Sankofa statue unveiled to honor local historian

Foluke (left) and Dayo Nunn (center) help begin the dance performance in honor of their mother.
Foluke (left) and Dayo Nunn (center) help begin the dance performance in honor of their mother.
Photo by Glory Reitz

Dancers and drumbeats created a festive atmosphere at the unveiling of a statue in honor of the late Dr. Patricia Hilliard-Nunn and her dedication to the remembrance of local African American history on Monday.  

The unveiling was both a celebration of Hilliard-Nunn’s life and efforts, and of conclusion to the city of Gainesville’s “Journey to Juneteenth” events. 

The statue portrays the Sankofa bird, a West African symbol of embracing the past in order to live rightly in the future. The bird’s feet and body are firmly planted forward, but its head is turned backward, holding an egg in its mouth. 

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Dr. Kenneth Nunn said this is the first community in the world to replace a Confederate monument with an African symbol.
Photo by Glory Reitz Dr. Kenneth Nunn said this is the first community in the world to replace a Confederate monument with an African symbol.

The new Sankofa statue on the West Lawn of the County Administration Building replaced a statue of a Confederate soldier known as “Old Joe,” which was taken down in 2017. The former statue had been dedicated in 1904 by the Daughters of the Confederacy and was returned to them to be relocated after it became a divisive issue in the community. 

Several unsuccessful “Call to Artists” prompted the county to ask the community instead for nominations of prominent, deceased African Americans from Alachua County to serve as inspiration for a replacement statue. Eleven nominations were received and vetted, and the Alachua County Board of County Commissioners selected Hilliard-Nunn from the list. 

Patricia Hilliard-Nunn was a local historian, teacher, and community activist whose research centered on the history of racial violence in Alachua County, helping create the Alachua County Community Remembrance Project. Hilliard-Nunn taught African and African American history at the University of Florida, but many at the statue’s unveiling remembered her more for her spirit. 

“Patricia brought that memory of inclusion, of love, of ‘let’s all be together. Let’s celebrate our unity in our diversity.’ That was all what she was about,” Kenneth Nunn, Hilliard-Nunn’s husband, said in a speech. 

Several of the speakers highlighted Hilliard-Nunn’s efforts for truth and reconciliation in Alachua County. Though she traveled often to Liberia, where she grew up, and to Egypt to give educational tours, Hilliard-Nunn also taught her university and community classes about Sankofa, and dedicated research to unearthing truth about the Newberry Six lynchings. 

George Gadson, the artist who created the statue, borrowed Jamaican political activist Marcus Garvey’s comparison between rootless trees and a people with no knowledge of their history. He said people must know where they have come from in order to find their purpose and make a difference in the world.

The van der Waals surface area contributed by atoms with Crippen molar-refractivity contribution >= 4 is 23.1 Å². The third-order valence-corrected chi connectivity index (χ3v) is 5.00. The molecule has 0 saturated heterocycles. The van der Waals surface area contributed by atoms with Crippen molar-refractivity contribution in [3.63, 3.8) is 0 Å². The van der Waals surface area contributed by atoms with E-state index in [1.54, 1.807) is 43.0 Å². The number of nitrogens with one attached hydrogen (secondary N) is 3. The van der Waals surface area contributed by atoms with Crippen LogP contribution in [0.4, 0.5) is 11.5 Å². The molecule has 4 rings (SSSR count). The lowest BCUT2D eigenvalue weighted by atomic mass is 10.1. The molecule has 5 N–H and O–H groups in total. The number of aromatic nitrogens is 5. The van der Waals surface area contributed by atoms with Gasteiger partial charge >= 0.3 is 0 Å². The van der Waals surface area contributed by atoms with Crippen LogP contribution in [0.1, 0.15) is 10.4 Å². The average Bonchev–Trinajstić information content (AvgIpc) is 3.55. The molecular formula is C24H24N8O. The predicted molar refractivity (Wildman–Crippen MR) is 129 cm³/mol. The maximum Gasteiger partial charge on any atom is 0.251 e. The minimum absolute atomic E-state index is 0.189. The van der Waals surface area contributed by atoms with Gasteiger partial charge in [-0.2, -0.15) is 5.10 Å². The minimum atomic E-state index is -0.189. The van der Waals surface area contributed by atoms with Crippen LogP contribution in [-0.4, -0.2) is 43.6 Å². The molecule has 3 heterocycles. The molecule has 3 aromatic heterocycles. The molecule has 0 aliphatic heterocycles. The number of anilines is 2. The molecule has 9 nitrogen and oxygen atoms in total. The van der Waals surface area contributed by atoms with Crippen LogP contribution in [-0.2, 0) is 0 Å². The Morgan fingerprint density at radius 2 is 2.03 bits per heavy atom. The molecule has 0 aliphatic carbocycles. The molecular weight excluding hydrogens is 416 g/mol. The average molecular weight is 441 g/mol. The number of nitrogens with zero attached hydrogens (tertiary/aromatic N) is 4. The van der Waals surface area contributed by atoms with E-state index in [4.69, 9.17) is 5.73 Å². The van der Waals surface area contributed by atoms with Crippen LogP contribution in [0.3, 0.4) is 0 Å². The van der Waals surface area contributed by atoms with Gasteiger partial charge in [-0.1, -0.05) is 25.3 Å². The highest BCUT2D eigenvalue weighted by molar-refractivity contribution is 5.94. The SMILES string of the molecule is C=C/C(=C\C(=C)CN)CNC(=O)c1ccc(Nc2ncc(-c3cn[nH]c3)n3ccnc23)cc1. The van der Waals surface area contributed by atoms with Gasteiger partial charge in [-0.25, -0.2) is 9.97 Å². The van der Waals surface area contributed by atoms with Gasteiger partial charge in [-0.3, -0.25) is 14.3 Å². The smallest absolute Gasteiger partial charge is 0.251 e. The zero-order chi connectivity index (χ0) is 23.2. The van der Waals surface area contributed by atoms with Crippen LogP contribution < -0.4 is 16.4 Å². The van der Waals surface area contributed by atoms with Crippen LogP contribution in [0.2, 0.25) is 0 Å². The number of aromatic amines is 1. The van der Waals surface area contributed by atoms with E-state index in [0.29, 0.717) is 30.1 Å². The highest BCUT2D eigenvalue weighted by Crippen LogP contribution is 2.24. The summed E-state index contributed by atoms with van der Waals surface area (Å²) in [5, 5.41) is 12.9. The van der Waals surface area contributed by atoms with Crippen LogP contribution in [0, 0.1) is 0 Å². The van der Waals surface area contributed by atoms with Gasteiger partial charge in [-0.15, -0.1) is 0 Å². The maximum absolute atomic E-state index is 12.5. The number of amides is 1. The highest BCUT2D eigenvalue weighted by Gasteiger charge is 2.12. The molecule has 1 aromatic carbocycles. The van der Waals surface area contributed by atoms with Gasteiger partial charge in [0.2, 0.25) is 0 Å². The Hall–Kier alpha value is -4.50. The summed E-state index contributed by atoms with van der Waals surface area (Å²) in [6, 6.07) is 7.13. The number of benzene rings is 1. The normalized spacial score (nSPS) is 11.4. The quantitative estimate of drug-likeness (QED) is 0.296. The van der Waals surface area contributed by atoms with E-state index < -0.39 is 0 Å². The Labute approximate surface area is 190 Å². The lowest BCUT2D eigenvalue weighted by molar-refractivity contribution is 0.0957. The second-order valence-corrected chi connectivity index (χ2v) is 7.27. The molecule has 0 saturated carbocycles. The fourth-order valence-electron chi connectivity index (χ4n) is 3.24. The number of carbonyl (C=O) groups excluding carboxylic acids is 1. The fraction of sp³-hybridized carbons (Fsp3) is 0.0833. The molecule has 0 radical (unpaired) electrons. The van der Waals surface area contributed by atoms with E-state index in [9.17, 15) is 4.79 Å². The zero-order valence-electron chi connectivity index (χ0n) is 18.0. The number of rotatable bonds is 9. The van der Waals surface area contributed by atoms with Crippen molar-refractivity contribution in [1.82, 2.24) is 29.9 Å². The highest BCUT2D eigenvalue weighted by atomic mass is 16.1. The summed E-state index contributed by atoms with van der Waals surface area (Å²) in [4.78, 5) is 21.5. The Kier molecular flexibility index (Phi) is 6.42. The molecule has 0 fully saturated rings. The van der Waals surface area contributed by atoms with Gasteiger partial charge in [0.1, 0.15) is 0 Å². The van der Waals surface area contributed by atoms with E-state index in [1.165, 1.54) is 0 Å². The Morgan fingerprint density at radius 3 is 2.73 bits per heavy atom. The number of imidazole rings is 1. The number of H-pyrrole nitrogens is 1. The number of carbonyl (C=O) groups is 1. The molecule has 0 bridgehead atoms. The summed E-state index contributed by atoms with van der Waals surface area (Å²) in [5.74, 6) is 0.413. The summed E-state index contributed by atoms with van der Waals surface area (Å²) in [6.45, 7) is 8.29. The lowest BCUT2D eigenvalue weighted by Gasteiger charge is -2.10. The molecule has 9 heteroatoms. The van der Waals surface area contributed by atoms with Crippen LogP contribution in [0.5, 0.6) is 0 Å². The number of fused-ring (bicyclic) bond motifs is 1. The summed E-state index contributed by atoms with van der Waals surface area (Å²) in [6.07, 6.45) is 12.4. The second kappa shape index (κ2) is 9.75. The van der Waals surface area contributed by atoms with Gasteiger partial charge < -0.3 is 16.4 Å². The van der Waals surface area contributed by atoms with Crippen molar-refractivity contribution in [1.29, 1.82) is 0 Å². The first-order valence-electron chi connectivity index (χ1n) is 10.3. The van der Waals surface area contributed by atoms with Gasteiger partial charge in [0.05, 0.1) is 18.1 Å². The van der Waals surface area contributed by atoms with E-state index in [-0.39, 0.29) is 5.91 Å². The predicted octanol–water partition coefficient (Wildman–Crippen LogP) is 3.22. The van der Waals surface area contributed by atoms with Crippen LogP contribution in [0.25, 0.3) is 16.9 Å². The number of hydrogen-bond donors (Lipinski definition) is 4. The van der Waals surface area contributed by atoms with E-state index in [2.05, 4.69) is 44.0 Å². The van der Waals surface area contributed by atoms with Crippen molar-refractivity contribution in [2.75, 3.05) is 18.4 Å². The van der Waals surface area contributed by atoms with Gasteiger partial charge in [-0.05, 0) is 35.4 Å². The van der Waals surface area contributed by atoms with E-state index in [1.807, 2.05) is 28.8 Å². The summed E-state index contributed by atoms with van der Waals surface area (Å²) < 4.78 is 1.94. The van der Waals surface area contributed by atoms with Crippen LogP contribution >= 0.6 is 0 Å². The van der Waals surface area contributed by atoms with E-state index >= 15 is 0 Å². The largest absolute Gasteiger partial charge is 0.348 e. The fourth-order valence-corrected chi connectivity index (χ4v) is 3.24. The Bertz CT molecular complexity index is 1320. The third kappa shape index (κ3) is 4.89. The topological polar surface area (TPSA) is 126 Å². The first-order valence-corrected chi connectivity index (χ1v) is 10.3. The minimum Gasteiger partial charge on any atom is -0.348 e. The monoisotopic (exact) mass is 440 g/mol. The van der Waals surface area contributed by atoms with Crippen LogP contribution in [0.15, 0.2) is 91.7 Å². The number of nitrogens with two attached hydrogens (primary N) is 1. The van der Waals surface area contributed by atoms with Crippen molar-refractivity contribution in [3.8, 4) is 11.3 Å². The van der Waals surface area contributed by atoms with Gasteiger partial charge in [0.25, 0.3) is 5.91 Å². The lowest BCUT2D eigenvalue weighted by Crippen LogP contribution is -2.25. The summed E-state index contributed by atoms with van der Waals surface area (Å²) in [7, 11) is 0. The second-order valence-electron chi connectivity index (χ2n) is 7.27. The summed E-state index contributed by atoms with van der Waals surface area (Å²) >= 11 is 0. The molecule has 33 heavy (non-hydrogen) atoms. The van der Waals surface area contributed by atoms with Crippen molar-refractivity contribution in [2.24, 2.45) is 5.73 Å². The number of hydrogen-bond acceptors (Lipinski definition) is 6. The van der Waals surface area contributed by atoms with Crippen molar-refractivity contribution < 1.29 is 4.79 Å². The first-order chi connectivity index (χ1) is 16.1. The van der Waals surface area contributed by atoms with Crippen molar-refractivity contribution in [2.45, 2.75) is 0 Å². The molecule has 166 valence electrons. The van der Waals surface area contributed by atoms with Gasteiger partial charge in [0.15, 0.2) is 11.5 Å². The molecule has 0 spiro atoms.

“From what I’ve heard today and what I’ve read about her, Dr. Hilliard was a woman with deep roots,” Gadson said. “She knew her history, and I firmly believe she knew her purpose.” 

Another of Hilliard-Nunn’s community involvements was a Wednesday night dance class, which has continued beyond her death in 2020. While Mohamed DaCosta and the Core Drum Ensemble provided the rhythm, members of the dance group invited Hilliard-Nunn’s daughters to begin the dancing with them. After the daughters sat down, the dancers launched into their main choreography. 

When the dancers had finished their routine, they invited members of the crowd to join them, and the small performance space quickly filled with family and friends celebrating Hilliard-Nunn’s legacy through dance. 

“If you’ve ever seen [Hilliard-Nunn] dance, you know she became the dance,” NKwandah Jah, executive director of the Cultural Arts Coalition said in her remembrance speech. “The drumming came from within her. Instead of the drum being dominant, it was her spirit.” 

The dancing was a strong start to the Juneteenth festivities which continued at Bo Diddley Plaza after the statue unveiling, with more local history, Juneteenth history, and musical performances.  

Vivian Filer, chair of the Cotton Club Museum and Cultural Center board of directors, pointed out in a speech that Florida already had its Emancipation Day in May, and that celebrating Juneteenth only marks Texas’ emancipation. 

“Tricia felt that any day we’re free is a day to honor. So we honor Texas,” Filer said. 

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Faith Reidenbach

I almost didn’t read this because I had already read the Sun’s version. I’m glad I did. Ms. Reitz chose better quotes and I appreciate seeing closeup photos of family members, especially the daughters dancing.